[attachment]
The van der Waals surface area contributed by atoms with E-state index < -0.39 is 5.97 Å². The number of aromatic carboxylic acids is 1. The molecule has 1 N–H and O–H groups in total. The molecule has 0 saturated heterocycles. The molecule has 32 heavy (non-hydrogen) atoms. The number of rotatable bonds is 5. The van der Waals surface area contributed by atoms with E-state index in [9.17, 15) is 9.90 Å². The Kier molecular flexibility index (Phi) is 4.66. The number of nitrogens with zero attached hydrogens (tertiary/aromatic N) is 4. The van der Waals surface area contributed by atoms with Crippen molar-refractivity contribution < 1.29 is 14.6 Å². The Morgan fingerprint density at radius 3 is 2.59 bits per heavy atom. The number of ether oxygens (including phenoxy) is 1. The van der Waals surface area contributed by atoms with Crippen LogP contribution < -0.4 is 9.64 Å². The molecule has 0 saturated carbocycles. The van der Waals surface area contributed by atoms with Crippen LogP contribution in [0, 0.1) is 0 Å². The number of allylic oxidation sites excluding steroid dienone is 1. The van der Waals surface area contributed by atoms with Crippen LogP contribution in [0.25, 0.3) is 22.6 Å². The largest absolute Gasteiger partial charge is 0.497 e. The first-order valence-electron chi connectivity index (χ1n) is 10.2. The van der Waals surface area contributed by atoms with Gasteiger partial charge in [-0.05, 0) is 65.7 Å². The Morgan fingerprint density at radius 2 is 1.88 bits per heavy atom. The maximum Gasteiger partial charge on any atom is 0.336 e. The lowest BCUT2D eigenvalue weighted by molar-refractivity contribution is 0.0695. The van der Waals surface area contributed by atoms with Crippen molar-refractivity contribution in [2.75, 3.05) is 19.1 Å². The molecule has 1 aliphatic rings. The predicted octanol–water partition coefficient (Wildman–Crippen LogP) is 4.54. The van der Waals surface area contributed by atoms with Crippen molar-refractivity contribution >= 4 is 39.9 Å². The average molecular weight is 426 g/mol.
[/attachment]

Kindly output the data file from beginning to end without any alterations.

The van der Waals surface area contributed by atoms with E-state index < -0.39 is 5.97 Å². The number of aromatic carboxylic acids is 1. The molecule has 1 N–H and O–H groups in total. The molecule has 0 saturated heterocycles. The molecule has 32 heavy (non-hydrogen) atoms. The number of rotatable bonds is 5. The van der Waals surface area contributed by atoms with E-state index in [9.17, 15) is 9.90 Å². The Kier molecular flexibility index (Phi) is 4.66. The number of nitrogens with zero attached hydrogens (tertiary/aromatic N) is 4. The van der Waals surface area contributed by atoms with Crippen molar-refractivity contribution < 1.29 is 14.6 Å². The Morgan fingerprint density at radius 3 is 2.59 bits per heavy atom. The number of ether oxygens (including phenoxy) is 1. The van der Waals surface area contributed by atoms with Crippen LogP contribution < -0.4 is 9.64 Å². The molecule has 0 saturated carbocycles. The van der Waals surface area contributed by atoms with Crippen LogP contribution in [0, 0.1) is 0 Å². The number of allylic oxidation sites excluding steroid dienone is 1. The van der Waals surface area contributed by atoms with Crippen LogP contribution in [0.25, 0.3) is 22.6 Å². The largest absolute Gasteiger partial charge is 0.497 e. The first-order valence-electron chi connectivity index (χ1n) is 10.2. The van der Waals surface area contributed by atoms with Gasteiger partial charge in [-0.05, 0) is 65.7 Å². The Morgan fingerprint density at radius 2 is 1.88 bits per heavy atom. The maximum Gasteiger partial charge on any atom is 0.336 e. The lowest BCUT2D eigenvalue weighted by molar-refractivity contribution is 0.0695. The van der Waals surface area contributed by atoms with Crippen molar-refractivity contribution in [2.75, 3.05) is 19.1 Å². The molecule has 1 aliphatic rings. The predicted octanol–water partition coefficient (Wildman–Crippen LogP) is 4.54. The van der Waals surface area contributed by atoms with Crippen molar-refractivity contribution >= 4 is 39.9 Å². The average molecular weight is 426 g/mol.